Let’s start the week off right with a fun article on mental illness.
Researchers recently identified a new personality construct that describes the tendency to see oneself as a victim.
Study authors Rahav Gabay and team describe how the social world is satiated with interpersonal transgressions that are often unpleasant and seemingly unwarranted, such as being interrupted when speaking. While some people can easily brush off these moments of hurt, others tend to ruminate over them and persistently paint themselves as a victim. The authors present this feeling of being the victim as a novel personality construct that influences how people make sense of the world around them.
The researchers call it the Tendency for Interpersonal Victimhood (TIV), which they define as “an ongoing feeling that the self is a victim, which is generalized across many kinds of relationships.”
An initial three studies established the TIV as a consistent and stable trait that involves four dimensions: moral elitism, a lack of empathy, the need for recognition, and rumination. A follow-up study further found that this tendency for victimhood is linked to anxious attachment — an attachment style characterized by feeling insecure in one’s relationships — suggesting that the personality trait may be rooted in early relationships with caregivers.
Also called leftism. Or SJWism. Whichever you prefer.
It goes on:
Next, two studies offered insight into the cognitive profile of those with TIV. The studies had participants consider scenarios that involved another person treating them unpleasantly — either by having subjects read a vignette describing a partner giving them poor feedback (Study 3) or by having subjects play a game that ended with their opponent taking a larger share of the winnings (Study 4). Interestingly, the two studies found that those who scored higher on the measure of TIV were more likely to desire revenge against the person who wronged them.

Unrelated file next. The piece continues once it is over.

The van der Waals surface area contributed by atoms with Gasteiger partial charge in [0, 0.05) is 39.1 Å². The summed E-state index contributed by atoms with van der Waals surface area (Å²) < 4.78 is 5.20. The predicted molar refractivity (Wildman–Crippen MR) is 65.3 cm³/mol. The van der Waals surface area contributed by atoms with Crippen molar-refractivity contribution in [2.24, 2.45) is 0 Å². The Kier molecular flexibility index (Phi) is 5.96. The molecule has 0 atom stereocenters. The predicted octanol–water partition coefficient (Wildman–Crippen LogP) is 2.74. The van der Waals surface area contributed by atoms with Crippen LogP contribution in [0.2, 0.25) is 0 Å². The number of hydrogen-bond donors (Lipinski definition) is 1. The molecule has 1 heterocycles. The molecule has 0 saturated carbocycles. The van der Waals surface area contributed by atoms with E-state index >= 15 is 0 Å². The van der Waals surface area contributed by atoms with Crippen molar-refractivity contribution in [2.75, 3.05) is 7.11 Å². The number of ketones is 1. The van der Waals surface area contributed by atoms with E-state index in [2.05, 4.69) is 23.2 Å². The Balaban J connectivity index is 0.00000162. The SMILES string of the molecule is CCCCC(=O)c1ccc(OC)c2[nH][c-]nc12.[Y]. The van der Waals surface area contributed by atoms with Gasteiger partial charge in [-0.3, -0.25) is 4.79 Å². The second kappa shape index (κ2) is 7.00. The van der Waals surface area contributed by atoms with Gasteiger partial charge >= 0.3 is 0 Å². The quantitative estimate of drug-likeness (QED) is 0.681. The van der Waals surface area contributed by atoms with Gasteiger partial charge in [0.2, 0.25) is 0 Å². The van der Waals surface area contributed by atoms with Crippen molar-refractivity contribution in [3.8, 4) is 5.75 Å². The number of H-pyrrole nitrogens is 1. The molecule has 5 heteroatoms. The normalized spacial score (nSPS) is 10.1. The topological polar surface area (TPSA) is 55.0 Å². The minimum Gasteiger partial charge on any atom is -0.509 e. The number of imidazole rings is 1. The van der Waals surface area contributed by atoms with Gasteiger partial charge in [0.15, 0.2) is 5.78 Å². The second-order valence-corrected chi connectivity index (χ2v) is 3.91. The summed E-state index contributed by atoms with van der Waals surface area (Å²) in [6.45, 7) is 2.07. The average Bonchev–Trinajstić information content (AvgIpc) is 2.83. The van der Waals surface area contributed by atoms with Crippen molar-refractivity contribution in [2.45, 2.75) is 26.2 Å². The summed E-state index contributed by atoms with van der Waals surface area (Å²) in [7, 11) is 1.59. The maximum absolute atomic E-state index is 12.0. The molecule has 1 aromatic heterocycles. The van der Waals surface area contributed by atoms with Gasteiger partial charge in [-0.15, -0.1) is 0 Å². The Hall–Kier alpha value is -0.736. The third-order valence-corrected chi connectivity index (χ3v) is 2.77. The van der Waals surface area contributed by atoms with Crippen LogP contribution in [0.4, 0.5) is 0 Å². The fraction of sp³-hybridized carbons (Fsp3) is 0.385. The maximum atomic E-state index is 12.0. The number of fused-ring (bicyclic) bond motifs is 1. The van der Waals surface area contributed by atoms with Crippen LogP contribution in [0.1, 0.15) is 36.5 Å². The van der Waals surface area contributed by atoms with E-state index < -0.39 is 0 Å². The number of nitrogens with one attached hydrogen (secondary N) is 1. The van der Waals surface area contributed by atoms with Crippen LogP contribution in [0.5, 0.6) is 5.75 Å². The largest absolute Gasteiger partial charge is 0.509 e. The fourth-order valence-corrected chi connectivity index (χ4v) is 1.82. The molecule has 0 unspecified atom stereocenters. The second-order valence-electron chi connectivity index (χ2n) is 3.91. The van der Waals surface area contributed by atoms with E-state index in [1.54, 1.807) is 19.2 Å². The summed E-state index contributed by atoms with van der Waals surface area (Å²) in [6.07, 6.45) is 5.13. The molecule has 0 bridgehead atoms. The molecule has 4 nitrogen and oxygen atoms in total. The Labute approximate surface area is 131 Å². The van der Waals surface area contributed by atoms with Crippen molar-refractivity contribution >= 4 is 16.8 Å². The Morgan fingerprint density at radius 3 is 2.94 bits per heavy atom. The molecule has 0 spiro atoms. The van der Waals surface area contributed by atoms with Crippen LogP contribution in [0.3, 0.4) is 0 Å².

In Study 4, this desire for revenge also translated into behavior — those high in TIV were more likely to remove money from their opponent when given the chance, despite being told that this decision wouldn’t increase their own winnings. Participants high in TIV also reported experiencing more intense negative emotions and a higher entitlement to immoral behavior. Mediation analysis offered insight into how this revenge process unfolds. “The higher participants’ TIV, the more they experienced negative emotions and felt entitled to behave immorally. However, only the experience of negative emotions predicted behavioral revenge,” the authors report.